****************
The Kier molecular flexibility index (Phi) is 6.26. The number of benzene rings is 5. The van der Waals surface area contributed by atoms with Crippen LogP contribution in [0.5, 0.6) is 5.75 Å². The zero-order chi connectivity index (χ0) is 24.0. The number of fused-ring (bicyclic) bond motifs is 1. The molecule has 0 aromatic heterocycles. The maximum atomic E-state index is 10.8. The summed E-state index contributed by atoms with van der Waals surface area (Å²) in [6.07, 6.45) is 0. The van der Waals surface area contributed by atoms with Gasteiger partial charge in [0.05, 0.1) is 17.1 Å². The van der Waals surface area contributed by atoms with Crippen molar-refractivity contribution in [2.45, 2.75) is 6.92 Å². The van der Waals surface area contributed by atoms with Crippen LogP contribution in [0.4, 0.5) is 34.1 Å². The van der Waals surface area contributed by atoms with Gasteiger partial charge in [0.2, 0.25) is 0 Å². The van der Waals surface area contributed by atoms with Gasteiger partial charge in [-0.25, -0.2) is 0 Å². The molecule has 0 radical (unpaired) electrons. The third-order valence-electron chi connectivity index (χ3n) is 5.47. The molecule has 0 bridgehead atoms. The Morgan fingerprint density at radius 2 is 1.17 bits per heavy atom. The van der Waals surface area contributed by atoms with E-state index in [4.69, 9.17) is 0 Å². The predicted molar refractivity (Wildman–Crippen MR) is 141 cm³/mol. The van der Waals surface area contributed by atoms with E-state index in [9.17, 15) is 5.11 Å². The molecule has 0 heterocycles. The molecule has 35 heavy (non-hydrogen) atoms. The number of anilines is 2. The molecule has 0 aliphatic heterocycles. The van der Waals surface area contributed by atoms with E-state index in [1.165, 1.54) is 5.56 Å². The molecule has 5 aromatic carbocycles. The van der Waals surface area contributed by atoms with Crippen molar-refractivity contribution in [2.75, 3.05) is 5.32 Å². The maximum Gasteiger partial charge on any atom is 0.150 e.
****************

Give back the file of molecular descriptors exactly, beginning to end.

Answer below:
The Kier molecular flexibility index (Phi) is 6.26. The number of benzene rings is 5. The van der Waals surface area contributed by atoms with Crippen LogP contribution in [0.5, 0.6) is 5.75 Å². The zero-order chi connectivity index (χ0) is 24.0. The number of fused-ring (bicyclic) bond motifs is 1. The molecule has 0 aromatic heterocycles. The maximum atomic E-state index is 10.8. The summed E-state index contributed by atoms with van der Waals surface area (Å²) in [6.07, 6.45) is 0. The van der Waals surface area contributed by atoms with Gasteiger partial charge in [0.05, 0.1) is 17.1 Å². The van der Waals surface area contributed by atoms with Crippen molar-refractivity contribution in [2.45, 2.75) is 6.92 Å². The van der Waals surface area contributed by atoms with Crippen LogP contribution in [0.4, 0.5) is 34.1 Å². The van der Waals surface area contributed by atoms with Gasteiger partial charge in [0.2, 0.25) is 0 Å². The van der Waals surface area contributed by atoms with Gasteiger partial charge in [-0.25, -0.2) is 0 Å². The molecule has 0 radical (unpaired) electrons. The third-order valence-electron chi connectivity index (χ3n) is 5.47. The molecule has 0 bridgehead atoms. The Morgan fingerprint density at radius 2 is 1.17 bits per heavy atom. The van der Waals surface area contributed by atoms with E-state index in [4.69, 9.17) is 0 Å². The predicted molar refractivity (Wildman–Crippen MR) is 141 cm³/mol. The van der Waals surface area contributed by atoms with E-state index in [9.17, 15) is 5.11 Å². The molecule has 0 heterocycles. The molecule has 35 heavy (non-hydrogen) atoms. The number of anilines is 2. The molecule has 0 aliphatic heterocycles. The van der Waals surface area contributed by atoms with E-state index in [1.165, 1.54) is 5.56 Å². The molecule has 5 aromatic carbocycles. The van der Waals surface area contributed by atoms with Crippen molar-refractivity contribution in [2.75, 3.05) is 5.32 Å². The maximum Gasteiger partial charge on any atom is 0.150 e.